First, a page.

Property inspector. What's happening ?


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Thread: Property inspector. What's happening ?

  1. #1
    Willy Van den Driessche Guest

    Property inspector. What's happening ?

    When I put an ErrorProvider (say errorProvider1) on a windows form I get new
    properties on all other controls (Error on ErrorProvider1). Putting another
    ErrorProvider (say ErrorProvider2) on it, adds yet more properties to them.
    I'm convinced that this is intended behavior. But I'm not sure How it
    happens. [for some reason I can only access my helpfiles on CD and I left
    it at the office] A quick look told be it had something to do with
    ProvidePropertyAttribute and the IExtenderProvider interface.

    Does anybody know how it works ?
    Does anybody know if there are more goodies like this ?
    Does anybody have a good reference book where these things are explained ?
    (not listed but explained ?) Will MS publish a series of books like the MFC
    documentation (although I prefer having the rationale behind above a
    reference work)


    --
    Van den Driessche Willy
    For a work in progress :
    http://users.skynet.be/wvdd2/index.html



  2. #2
    Kathleen Dollard Guest

    Re: Property inspector. What's happening ?

    Willy,

    Actually this _is_ a really cool feature called extenders that is mostly
    ignored. I did an article in VSM on this in September or October (Desktop
    Developer column). I used an example of adding events, but these pups can be
    widely used. They also provide ToolTips if you need an example to try to
    explain to someone how they work. .

    An extender is a separate component. All it has to do is fulfill hte
    component interface so that it can be sited, and IExtender to provide the
    pseudo-properties. A single extneder can provide multiple properties. You
    can control which controls get the extender property. As interestingly, you
    control what happens when the property is set. It is set when the control is
    loaded, so you can do fun things like hook up events based on the property
    (the point of the article), as well as the simplest case where you provide a
    property that your event code can use to determine behavior.

    There are some gotchas, and it took a bit of effort to figure out just how
    to set up the attributes, and some of the property Set stuff is different
    than I expected (annoying set/get procs rather than proper properties) so I
    would suggest trying to modify an existing extender example. If you don't
    have access to VSM or its archives, let me know and I will try to explain
    further.

    In my opinion, your gut feel that thsi was the tip of something interesting
    is spot on. I think it is one of the two most innovative features in .NET
    (regions being the other). They are in my bag of tricks and worth figuring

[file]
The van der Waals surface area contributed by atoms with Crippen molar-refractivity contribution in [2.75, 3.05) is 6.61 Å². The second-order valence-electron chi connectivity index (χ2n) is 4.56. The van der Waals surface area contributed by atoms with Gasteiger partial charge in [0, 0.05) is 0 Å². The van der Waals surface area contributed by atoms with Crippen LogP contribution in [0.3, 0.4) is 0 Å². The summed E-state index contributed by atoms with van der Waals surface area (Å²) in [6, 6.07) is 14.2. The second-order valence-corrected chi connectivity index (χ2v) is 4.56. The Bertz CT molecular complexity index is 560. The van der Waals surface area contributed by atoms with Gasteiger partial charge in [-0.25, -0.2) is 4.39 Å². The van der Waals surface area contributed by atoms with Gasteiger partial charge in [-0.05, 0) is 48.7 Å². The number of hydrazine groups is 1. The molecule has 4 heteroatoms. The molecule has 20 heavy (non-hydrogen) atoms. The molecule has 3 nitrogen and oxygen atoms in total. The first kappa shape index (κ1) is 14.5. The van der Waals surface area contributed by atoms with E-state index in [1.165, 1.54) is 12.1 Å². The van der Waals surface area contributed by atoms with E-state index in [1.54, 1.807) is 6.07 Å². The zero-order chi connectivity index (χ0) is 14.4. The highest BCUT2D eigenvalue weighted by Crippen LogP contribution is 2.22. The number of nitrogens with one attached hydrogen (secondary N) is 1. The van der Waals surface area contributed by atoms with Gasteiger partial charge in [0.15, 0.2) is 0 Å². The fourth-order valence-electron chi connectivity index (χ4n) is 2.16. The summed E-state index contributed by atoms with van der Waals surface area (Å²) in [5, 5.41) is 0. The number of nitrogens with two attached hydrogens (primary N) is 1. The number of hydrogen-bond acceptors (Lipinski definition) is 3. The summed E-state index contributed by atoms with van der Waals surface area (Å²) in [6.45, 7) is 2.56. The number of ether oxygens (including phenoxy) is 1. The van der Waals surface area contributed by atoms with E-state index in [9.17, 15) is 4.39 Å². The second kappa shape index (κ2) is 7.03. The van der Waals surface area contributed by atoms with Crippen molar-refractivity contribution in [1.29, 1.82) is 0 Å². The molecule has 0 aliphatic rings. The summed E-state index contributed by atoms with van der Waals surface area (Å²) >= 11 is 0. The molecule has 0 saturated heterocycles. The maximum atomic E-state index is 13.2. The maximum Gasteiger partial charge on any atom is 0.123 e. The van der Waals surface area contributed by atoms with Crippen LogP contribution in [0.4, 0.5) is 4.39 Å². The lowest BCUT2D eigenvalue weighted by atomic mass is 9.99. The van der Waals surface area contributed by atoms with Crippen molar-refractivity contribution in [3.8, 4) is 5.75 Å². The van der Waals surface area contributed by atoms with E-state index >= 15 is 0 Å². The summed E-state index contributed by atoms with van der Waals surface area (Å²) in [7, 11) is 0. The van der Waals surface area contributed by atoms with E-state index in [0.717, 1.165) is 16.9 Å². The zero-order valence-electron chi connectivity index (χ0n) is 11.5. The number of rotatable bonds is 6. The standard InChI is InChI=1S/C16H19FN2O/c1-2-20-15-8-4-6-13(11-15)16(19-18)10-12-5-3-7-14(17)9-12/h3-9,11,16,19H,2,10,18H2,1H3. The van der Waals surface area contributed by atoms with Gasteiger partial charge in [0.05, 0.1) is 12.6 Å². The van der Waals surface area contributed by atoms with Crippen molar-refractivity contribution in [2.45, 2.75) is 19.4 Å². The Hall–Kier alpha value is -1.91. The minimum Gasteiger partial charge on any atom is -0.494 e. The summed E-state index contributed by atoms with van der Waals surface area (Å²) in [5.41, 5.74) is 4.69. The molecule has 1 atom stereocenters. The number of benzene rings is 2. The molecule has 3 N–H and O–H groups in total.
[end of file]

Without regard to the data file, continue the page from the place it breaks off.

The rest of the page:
out how to use.

    Kathleen




  3. #3
    Phil Weber Guest

    Re: Property inspector. What's happening ?

    > Actually this _is_ a really cool feature called extenders that
    > is mostly ignored. I did an article in VSM on this in September
    > or October (Desktop Developer column).


    Kathleen/Willy: October. The article is available online here:
    <http://www.devx.com/premier/mgznarch...0oct01/dt0110/
    dt0110.asp>.
    ---
    Phil Weber



  4. #4
    Willy Van den Driessche Guest

    Re: Property inspector. What's happening ?


    "Phil Weber" <pweber @ fawcette.com> wrote:
    > > Actually this _is_ a really cool feature called extenders that
    > > is mostly ignored. I did an article in VSM on this in September
    > > or October (Desktop Developer column).

    >
    >Kathleen/Willy: October. The article is available online here:
    ><http://www.devx.com/premier/mgznarch...0oct01/dt0110/
    >dt0110.asp>.
    >---
    >Phil Weber
    >
    >


    Thanks both.
    Extenders are a very handy thing for me. Up until now, I created Usercontrols
    for each business object. We used the BrokenRules mechanism of Lhotka.
    For each brokne rule we added a property path that identified the "most likely
    wrong" property. The form was then able to use this property path to bring
    focus to the visual control that "represented" the property. For this, there
    was a chain of responsibility inside the usercontrols to bring focus to the
    corresponding property.
    I don't know inhowfar you are still following, but extenders allow me to
    "set the business object property ID on the visual control". No more ugly
    case statements for this one. I like it (a lot). It will be a chain of
    extenders doing my work.

    Come to think of it, extenders are "only possible" due to the inheritance
    structure for the visual and other controls. On my toplist is also the fact
    that a "TextBox" or "Control" property on a control now opens up a dropdown
    in the form designer. That eliminates some coding too. My problem will
    be how to control this box of Pandora. Those are possibilities we didn't
    have in VB6 (you could code property pages of course) and now we have a lot
    more things to decide when designing an application.

    As I said in a previous post, the errorprovider can help me even further
    with showing validation errors. (we do it now by showing/hiding image controls
    which is nice for the user but not for the programmer) Cool.

    See you both and thanks again,
    Van den Driessche Willy



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